5

Alternative A is somewhat more important than alternative B

3

Alternatives A and B are equally important 1

It is possible to use the numbers 2,4,6,8 for intermediate rating. For example, the grade 4 represents an intermediate level between somewhat more important and more important. Thus, the decision makers have a wide scale of 9 levels to express their preferences between the two alternatives. The advantage of AHP, in comparison to other decision-support methods, is that it has a built-in

mechanism that ensures consistency. Ishizaka & Lusti (2004) present a thorough analysis of the conditions to consistency and their implementation in AHP. The following discussion is based on their presentation.

There are two rules that should be followed for a decision process to be consistent:

1) The rule of Reciprocity:

If alternative A is more important than alternative B, then alternative B has to be less important than alternative A.

2) The rule of Transitivity:

If alternative B is more important than alternative A, and alternative C is more important than alternative B, then alternative C cannot be less important than alternative A.

(The mathematical definition of consistency requires that alternative C will be more important than alternative A, however such level of consistency is not always intuitively clear in qualitative

decisions and thus AHP settles for a weaker definition of consistency).

The reciprocity rule is applied by definition in the pairwise comparison. For example: if the decision makers want to attribute the value 3 to the comparison between alternative A and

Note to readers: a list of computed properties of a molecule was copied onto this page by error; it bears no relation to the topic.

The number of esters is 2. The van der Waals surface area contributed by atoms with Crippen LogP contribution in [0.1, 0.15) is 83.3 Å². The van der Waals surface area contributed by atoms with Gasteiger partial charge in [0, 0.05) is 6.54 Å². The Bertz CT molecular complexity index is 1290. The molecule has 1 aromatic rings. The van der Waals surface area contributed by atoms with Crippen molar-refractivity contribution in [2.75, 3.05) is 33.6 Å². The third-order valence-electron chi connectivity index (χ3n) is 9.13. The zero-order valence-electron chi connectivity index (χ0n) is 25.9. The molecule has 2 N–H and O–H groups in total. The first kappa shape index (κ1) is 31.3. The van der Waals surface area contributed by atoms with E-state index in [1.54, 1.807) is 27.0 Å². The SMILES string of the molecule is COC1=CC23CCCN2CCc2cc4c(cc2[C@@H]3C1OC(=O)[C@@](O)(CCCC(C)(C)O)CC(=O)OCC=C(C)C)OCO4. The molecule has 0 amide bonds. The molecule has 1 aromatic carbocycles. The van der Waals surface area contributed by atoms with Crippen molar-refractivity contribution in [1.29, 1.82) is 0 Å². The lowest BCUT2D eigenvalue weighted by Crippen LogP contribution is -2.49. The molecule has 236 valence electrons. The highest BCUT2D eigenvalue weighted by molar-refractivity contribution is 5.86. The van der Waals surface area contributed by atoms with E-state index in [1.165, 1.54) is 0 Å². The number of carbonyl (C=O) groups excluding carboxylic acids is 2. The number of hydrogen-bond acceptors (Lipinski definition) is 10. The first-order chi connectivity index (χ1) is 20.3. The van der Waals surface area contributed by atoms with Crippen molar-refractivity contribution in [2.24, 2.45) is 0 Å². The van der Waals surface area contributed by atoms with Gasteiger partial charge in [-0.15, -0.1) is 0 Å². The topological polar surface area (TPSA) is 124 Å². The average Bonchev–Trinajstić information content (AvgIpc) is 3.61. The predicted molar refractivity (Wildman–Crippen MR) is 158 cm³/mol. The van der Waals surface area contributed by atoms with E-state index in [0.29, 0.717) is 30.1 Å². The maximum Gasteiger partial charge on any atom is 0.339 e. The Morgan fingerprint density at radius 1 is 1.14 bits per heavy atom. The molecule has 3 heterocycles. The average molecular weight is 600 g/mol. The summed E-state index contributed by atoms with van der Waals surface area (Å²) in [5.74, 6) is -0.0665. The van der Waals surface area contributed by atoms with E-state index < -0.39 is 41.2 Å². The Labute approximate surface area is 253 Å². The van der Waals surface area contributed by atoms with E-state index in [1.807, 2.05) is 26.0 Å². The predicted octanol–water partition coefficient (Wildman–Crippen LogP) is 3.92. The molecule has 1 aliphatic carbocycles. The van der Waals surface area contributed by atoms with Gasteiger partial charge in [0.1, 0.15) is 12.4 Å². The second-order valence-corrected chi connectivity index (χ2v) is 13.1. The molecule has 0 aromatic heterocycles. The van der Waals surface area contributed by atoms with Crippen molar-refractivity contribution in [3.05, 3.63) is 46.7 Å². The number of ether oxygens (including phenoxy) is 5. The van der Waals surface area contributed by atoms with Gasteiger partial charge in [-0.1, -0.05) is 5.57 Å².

alternative B (meaning that A is somewhat more important than B) then the value in the comparison between B to A will be determined automatically to be 1/3 (meaning that B is somewhat less

important than A). On the other hand, if the decision makers think that A is somewhat less important than B, they should assign the value 1/3 to the question how A relates to B.

After the completion of the pairwise comparison, AHP goes on with the calculation of normalized grades (weights), using an iterative mathematical procedure that will not be described here (see Haas & Meixner for a light, but clear illustration). The normalization of the grades ensures that their sum will equal 1, and thus, the transition from grades to budgetary allocation is straightforward. The uniqueness of AHP is that it enables to check the existence of the rule of transitivity and to correct the choices if inconsistency is found.

The method that is proposed herein consists of four stages:

1. Calculation of normalized grades (weights) of the organization's goals.

(4)

activities. This process should be repeated for each one of the goals.

3. Weighting the normalized grades of each one of the activities, by the normalized grades of the goals, in order to receive a budgetary allocation for the activities that is in accordance with the goals.

4. Comparison of the computed budgetary allocation to the actual allocation and deriving an index for the level of fit between goals and actual budgetary priorities.

In order to illustrate the method I have used real data from a publicly available analysis report by Midot, an Israeli organization that rates nonprofits. The analysis report relates to an Israeli nonprofit named Elem that provides support and assistance to youth in distress.